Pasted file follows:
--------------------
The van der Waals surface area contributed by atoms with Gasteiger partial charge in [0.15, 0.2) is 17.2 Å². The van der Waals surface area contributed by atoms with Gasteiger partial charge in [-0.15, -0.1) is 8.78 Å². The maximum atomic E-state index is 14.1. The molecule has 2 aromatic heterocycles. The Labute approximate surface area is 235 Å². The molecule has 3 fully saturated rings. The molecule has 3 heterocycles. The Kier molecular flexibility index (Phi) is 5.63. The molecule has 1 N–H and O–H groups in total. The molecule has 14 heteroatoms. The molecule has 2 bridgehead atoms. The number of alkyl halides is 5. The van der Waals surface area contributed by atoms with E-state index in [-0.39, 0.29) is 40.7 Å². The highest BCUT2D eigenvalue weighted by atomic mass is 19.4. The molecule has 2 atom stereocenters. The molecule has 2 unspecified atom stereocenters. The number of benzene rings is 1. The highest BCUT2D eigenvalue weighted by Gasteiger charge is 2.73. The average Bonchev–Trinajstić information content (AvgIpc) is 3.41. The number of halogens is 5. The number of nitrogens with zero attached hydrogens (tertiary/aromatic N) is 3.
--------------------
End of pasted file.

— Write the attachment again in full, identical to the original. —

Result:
The van der Waals surface area contributed by atoms with Gasteiger partial charge in [0.15, 0.2) is 17.2 Å². The van der Waals surface area contributed by atoms with Gasteiger partial charge in [-0.15, -0.1) is 8.78 Å². The maximum atomic E-state index is 14.1. The molecule has 2 aromatic heterocycles. The Labute approximate surface area is 235 Å². The molecule has 3 fully saturated rings. The molecule has 3 heterocycles. The Kier molecular flexibility index (Phi) is 5.63. The molecule has 1 N–H and O–H groups in total. The molecule has 14 heteroatoms. The molecule has 2 bridgehead atoms. The number of alkyl halides is 5. The van der Waals surface area contributed by atoms with E-state index in [-0.39, 0.29) is 40.7 Å². The highest BCUT2D eigenvalue weighted by atomic mass is 19.4. The molecule has 2 atom stereocenters. The molecule has 2 unspecified atom stereocenters. The number of benzene rings is 1. The highest BCUT2D eigenvalue weighted by Gasteiger charge is 2.73. The average Bonchev–Trinajstić information content (AvgIpc) is 3.41. The number of halogens is 5. The number of nitrogens with zero attached hydrogens (tertiary/aromatic N) is 3.